Single-trial exercise induced taste and odour aversion learning

R.C. Havermans*, S. Salvy, A.T.M. Jansen

*Corresponding author for this work

Research output: Contribution to journalArticleAcademicpeer-review

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In the present study, it was investigated whether humans acquire an aversion for a flavor paired with a single bout of exercise, and if so, to what degree this effect requires the experience of gastrointestinal distress. To this end, a total of 58 participants either consumed or merely tasted a specifically flavored solution directly prior to a 30 min running exercise. In both cases this led to a negative shift in subjective liking of the flavor (taste and odor) in comparison to the evaluation of another flavor not explicitly paired with exercise, indicative of a conditioned flavor aversion. The degree of subjectively experienced exercise-related gastrointestinal distress did not predict this negative hedonic shift for the flavor paired with the running exercise, implying that such distress may not be a prerequisite for exercise-induced flavor aversion learning in humans.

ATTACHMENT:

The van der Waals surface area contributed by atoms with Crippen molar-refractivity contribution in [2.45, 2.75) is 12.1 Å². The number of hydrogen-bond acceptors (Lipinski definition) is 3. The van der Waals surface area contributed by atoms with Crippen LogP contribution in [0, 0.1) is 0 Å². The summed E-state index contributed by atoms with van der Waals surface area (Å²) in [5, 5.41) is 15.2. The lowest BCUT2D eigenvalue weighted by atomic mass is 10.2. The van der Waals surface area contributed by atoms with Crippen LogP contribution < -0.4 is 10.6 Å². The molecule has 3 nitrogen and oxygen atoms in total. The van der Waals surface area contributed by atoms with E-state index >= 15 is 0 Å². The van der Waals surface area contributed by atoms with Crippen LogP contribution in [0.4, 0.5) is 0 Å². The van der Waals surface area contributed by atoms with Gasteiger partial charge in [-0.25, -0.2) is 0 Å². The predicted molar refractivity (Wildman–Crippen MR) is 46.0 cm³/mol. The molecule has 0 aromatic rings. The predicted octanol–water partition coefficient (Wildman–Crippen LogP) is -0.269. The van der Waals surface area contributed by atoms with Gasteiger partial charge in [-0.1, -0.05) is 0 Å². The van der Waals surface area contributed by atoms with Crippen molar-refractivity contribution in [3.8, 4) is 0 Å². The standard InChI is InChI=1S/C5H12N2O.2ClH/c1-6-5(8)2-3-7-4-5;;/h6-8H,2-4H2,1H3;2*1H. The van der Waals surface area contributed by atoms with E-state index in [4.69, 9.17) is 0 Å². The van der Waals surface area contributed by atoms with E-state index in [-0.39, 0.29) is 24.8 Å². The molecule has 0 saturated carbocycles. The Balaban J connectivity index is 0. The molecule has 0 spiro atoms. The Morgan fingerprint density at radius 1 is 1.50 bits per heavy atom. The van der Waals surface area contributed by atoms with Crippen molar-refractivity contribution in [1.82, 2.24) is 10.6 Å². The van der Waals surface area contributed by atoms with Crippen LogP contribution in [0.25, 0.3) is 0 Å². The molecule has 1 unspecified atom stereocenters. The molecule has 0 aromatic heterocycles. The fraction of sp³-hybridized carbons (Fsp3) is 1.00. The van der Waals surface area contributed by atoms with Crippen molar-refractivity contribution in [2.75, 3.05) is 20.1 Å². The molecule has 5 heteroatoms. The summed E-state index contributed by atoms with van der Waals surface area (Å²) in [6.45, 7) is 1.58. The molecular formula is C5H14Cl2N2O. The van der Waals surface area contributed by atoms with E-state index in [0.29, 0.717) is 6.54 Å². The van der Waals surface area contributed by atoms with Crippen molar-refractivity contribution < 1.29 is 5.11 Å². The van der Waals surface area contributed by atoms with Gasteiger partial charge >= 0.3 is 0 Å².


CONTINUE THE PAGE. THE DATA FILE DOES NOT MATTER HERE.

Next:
Original languageEnglish
Pages (from-to)442-445
Publication statusPublished - 1 Jan 2009

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